5. Mr P
    04 February 2012 - 13:06 BST

    Goodness, people actually think it was nothing more than a stunt? They actually think that, as LGBT folk, we are not interested in real change, that we don’t want our second-class treatment to stop, that we don’t want the same rights as our fellow citizens?

    This may have been just me, but I may have been more comfortable without the cameras and journalists, because I would be allowed to express my views without the risk of outing myself to homophobic family members via the news. But, even with the journalists, I still went because it was a risk I was willing to take so that I could take a stand for what I believe in. How dare you try and paint this as nothing more than a publicity stunt! Your arrogance has the depth of a bottomless pit!

    And how dare you assume that we care more about attention than we do about marrying the person we love and want to be with!

  6. william chin
    04 February 2012 - 13:16 BST

    The above comments are bang on the money, If you look at the York vision article which covers the protest. There is no more than 70 protesters, and it is clear from some of the pictures that they were more interested in posing for pictures than actually protesting. I think it is sad that they caused disruption to people trying to peacefully worship, just because one my stressed his opinion. Are we not allowed to hold our own opinions any more? As for the two YUSU idiots, they are clearly using this as an opportunity to get their names out there, whether it be for potential re-election or because they want potential employers to see them in news headlines. Either way they massive failure of the protest ( I call it a failure as Tim Ellis claimed to be writing on behalf of all students, if that was the case where were the hundreds if not thousands which protested about tuition fees?)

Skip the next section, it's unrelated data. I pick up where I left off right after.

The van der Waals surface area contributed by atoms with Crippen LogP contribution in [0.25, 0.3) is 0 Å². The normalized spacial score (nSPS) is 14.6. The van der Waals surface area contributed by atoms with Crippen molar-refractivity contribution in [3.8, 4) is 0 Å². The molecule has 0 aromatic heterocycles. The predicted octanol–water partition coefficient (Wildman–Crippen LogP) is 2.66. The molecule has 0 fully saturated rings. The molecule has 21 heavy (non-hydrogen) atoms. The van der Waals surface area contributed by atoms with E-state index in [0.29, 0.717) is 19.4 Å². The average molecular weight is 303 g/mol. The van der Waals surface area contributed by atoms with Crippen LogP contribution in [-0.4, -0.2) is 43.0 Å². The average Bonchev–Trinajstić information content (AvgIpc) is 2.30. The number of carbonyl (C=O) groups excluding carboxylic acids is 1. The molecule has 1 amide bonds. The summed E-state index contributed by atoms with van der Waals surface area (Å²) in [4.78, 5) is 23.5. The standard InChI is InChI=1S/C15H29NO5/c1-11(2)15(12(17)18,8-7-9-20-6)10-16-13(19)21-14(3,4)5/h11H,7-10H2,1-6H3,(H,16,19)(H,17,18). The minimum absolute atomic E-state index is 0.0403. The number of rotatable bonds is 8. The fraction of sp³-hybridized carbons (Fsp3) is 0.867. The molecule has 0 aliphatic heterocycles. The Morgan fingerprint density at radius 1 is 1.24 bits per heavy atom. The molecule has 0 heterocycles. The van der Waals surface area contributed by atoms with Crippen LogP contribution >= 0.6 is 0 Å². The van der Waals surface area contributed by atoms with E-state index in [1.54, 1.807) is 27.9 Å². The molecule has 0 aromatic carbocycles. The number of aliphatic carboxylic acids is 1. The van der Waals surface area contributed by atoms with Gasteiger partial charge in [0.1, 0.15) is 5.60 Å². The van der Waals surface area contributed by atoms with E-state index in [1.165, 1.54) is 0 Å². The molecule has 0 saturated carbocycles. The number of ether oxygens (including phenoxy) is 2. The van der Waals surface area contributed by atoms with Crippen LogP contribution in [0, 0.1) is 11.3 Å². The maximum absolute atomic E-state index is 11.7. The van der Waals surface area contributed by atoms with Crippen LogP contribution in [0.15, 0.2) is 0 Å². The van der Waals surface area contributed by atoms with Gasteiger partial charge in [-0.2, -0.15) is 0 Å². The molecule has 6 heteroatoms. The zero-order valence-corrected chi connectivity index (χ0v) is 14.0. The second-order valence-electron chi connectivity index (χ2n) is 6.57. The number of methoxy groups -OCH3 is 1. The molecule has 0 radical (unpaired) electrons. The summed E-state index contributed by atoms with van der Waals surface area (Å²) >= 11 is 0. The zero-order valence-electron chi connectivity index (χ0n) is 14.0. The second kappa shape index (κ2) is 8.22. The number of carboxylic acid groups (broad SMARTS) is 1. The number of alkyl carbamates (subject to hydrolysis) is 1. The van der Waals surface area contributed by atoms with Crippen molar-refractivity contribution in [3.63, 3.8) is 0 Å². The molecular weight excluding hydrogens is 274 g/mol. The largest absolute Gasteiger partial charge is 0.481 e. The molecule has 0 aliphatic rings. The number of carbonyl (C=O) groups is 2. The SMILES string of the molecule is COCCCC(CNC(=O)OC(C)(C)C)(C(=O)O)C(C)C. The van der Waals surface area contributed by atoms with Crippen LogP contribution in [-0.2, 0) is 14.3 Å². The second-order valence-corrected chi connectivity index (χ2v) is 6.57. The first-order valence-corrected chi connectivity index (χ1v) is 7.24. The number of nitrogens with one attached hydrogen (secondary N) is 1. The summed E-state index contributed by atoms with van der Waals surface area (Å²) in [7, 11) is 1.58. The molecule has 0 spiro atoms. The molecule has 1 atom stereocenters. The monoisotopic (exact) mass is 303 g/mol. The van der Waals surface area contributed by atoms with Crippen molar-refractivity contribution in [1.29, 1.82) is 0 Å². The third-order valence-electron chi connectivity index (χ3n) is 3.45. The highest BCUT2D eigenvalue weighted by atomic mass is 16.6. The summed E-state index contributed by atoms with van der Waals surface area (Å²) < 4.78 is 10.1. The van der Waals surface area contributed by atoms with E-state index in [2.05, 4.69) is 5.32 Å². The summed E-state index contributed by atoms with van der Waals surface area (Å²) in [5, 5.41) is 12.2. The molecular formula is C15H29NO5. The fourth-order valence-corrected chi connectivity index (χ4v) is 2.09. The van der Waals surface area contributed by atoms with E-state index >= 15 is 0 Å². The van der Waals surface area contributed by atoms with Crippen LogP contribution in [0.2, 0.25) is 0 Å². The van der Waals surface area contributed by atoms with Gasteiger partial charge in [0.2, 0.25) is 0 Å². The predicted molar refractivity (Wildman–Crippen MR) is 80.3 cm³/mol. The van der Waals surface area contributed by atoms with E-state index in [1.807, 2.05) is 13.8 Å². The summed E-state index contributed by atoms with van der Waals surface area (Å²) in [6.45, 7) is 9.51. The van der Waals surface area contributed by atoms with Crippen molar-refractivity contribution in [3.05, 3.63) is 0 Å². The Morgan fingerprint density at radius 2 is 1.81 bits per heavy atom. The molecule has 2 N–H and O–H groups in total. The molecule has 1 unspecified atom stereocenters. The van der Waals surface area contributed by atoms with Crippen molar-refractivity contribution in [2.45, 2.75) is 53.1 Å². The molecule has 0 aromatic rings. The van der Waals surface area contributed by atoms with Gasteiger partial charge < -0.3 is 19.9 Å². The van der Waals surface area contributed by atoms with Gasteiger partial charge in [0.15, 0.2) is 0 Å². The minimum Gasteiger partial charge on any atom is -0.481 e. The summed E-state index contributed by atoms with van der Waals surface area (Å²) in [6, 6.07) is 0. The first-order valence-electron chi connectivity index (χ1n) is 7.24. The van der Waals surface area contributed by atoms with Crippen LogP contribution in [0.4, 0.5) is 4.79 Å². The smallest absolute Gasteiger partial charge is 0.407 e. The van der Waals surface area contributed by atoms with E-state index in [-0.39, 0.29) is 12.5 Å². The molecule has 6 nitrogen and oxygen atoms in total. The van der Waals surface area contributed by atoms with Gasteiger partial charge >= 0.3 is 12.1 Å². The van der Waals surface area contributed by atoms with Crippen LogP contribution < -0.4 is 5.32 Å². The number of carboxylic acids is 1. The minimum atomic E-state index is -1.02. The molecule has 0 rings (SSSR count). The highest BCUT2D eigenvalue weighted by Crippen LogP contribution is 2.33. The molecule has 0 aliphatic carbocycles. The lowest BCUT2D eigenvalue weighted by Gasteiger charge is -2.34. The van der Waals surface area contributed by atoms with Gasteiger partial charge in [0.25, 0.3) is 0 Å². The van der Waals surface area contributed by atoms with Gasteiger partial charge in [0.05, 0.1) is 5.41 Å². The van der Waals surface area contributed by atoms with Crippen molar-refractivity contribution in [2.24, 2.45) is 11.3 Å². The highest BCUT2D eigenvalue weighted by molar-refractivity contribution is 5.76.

People need to sit up and realise that the YUSU big wigs don’t do this to help students they do it to cling onto 1 maybe 2 extra years of uni then spring board of into a job. Nwenga often made comments on behalf of the students which only had minority backing and now Ellis is doing it to.

  7. Emily
    04 February 2012 - 14:14 BST

    In my humble opinion, if the Archbishop had limited his statements to saying that the PM would be like a dictator if he tried to push the church to permit gay marriages, he would have been right. As far as I can tell, the situation should be the same as for divorced people wishing to marry someone else – at the church’s discretion. Marriage as a religious ceremony is going to have to go with the teachings of that religion. Marriage as a legal binding of people does not need to take place in a church, or be performed by a priest. As far as I can tell, the Archbishop has every right to say that the church should not allow gay church weddings – it is their belief, and their choice. He doesn’t have the right to say gay marriage should not be allowed anywhere in the country.Same as any religious leader has the right to either allow or disallow based upon the teaching of their particular faith.
    (All this being said, despite my own faith I believe that no loving God could truly be against any kind of pure love, and I also don’t quite understand the difference between marriage and a civil partnership)

  8. Harry
    04 February 2012 - 21:25 BST

    For one of the protesters to wear an ‘I am Awesome’ t-shirt whilst parading protest banners is just one example of the egotistical nature of the whole protest in people wanting their faces out there. It does nothing to dispell gay stereotypes of loud, in your face people valuing their own voice over that of anyone or anything else.